Melanoma survival: sex does matter, but we do not know how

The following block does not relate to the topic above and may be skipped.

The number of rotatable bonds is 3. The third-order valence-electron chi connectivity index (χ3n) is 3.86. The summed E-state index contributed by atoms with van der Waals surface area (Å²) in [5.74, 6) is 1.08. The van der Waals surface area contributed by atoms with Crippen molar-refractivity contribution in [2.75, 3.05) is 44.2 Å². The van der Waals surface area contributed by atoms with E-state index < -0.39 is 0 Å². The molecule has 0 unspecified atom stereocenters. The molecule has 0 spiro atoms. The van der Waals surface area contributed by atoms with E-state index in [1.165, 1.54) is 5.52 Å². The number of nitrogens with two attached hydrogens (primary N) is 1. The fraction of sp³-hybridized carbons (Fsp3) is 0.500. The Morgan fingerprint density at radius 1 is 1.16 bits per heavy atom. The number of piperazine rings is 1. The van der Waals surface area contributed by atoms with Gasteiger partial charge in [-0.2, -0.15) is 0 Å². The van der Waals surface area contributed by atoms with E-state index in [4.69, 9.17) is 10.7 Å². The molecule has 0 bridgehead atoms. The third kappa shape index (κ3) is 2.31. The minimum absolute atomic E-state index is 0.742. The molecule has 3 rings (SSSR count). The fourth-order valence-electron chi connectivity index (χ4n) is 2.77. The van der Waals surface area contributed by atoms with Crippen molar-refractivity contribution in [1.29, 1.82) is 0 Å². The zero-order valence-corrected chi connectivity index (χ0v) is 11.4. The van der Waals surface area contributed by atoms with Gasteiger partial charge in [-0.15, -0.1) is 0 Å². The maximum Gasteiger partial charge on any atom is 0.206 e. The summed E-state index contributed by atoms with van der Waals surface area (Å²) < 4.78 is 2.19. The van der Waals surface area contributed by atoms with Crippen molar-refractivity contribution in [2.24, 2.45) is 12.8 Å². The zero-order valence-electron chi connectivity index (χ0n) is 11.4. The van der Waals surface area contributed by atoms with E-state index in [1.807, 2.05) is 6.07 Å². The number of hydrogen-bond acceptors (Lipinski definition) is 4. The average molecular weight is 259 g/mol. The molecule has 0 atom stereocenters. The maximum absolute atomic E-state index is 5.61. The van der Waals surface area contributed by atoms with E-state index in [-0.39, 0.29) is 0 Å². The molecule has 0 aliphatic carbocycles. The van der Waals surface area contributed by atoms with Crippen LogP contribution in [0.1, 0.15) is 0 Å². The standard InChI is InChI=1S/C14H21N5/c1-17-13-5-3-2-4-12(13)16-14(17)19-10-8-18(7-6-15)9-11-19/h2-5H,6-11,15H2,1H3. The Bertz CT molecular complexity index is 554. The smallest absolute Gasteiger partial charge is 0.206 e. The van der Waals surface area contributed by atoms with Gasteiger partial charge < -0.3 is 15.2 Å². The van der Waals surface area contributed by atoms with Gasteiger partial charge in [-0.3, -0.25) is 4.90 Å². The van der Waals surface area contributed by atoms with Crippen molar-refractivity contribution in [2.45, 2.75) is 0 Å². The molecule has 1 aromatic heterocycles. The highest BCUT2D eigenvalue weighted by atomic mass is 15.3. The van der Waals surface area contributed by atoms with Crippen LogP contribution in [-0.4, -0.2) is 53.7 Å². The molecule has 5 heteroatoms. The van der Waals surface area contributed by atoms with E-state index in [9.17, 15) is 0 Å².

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The objective of this study was to provide further insights into the prognostic role of female sex in skin melanoma. The prognostic effect of sex in a population-based case series of 3900 skin melanomas in central Italy has been evaluated considering the possible confounding role of many demographic and clinical variables (age, period of diagnosis, Breslow’s thickness, Clark level, ulceration, lymph node status, metastasis, histological type, skin site, and pathological T and N). Multiple imputations, according to chained equations, have been used for imputing incomplete values. A Cox proportional hazards model on the risk of death caused by melanoma was fitted. Univariate and multivariate effects of sex and of other variables were computed. The 5-year cause-specific survival was 87% (95% confidence interval: 86–89%) for women and 80% (78–82%) for men. Women had higher rates at any time since diagnosis. After adjustment for other confounders, women had a 34% reduced risk compared with men of dying from skin melanoma (hazard ratio=0.66, 95% confidence interval: 0.56–0.79). The present study confirmed a strong protective effect of female sex on skin melanoma mortality. The protective factor is still unknown.

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